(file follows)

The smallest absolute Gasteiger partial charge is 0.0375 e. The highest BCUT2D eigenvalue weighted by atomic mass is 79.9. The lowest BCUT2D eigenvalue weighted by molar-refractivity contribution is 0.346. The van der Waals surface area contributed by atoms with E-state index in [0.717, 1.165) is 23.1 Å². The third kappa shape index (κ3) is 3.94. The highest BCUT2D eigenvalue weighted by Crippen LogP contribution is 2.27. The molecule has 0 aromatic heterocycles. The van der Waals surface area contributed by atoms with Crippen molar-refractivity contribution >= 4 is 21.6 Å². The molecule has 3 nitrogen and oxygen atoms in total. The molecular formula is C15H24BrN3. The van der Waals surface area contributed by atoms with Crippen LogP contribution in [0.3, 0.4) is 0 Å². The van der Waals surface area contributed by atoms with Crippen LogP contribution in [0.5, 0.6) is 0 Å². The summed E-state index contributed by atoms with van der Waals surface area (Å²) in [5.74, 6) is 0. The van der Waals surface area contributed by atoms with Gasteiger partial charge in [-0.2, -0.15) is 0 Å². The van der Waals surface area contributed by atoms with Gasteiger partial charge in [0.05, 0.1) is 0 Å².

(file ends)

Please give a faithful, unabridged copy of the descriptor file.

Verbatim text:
The smallest absolute Gasteiger partial charge is 0.0375 e. The highest BCUT2D eigenvalue weighted by atomic mass is 79.9. The lowest BCUT2D eigenvalue weighted by molar-refractivity contribution is 0.346. The van der Waals surface area contributed by atoms with E-state index in [0.717, 1.165) is 23.1 Å². The third kappa shape index (κ3) is 3.94. The highest BCUT2D eigenvalue weighted by Crippen LogP contribution is 2.27. The molecule has 0 aromatic heterocycles. The van der Waals surface area contributed by atoms with Crippen molar-refractivity contribution >= 4 is 21.6 Å². The molecule has 3 nitrogen and oxygen atoms in total. The molecular formula is C15H24BrN3. The van der Waals surface area contributed by atoms with Crippen LogP contribution in [0.3, 0.4) is 0 Å². The van der Waals surface area contributed by atoms with Crippen LogP contribution in [0.5, 0.6) is 0 Å². The summed E-state index contributed by atoms with van der Waals surface area (Å²) in [5.74, 6) is 0. The van der Waals surface area contributed by atoms with Gasteiger partial charge in [-0.2, -0.15) is 0 Å². The van der Waals surface area contributed by atoms with Gasteiger partial charge in [0.05, 0.1) is 0 Å².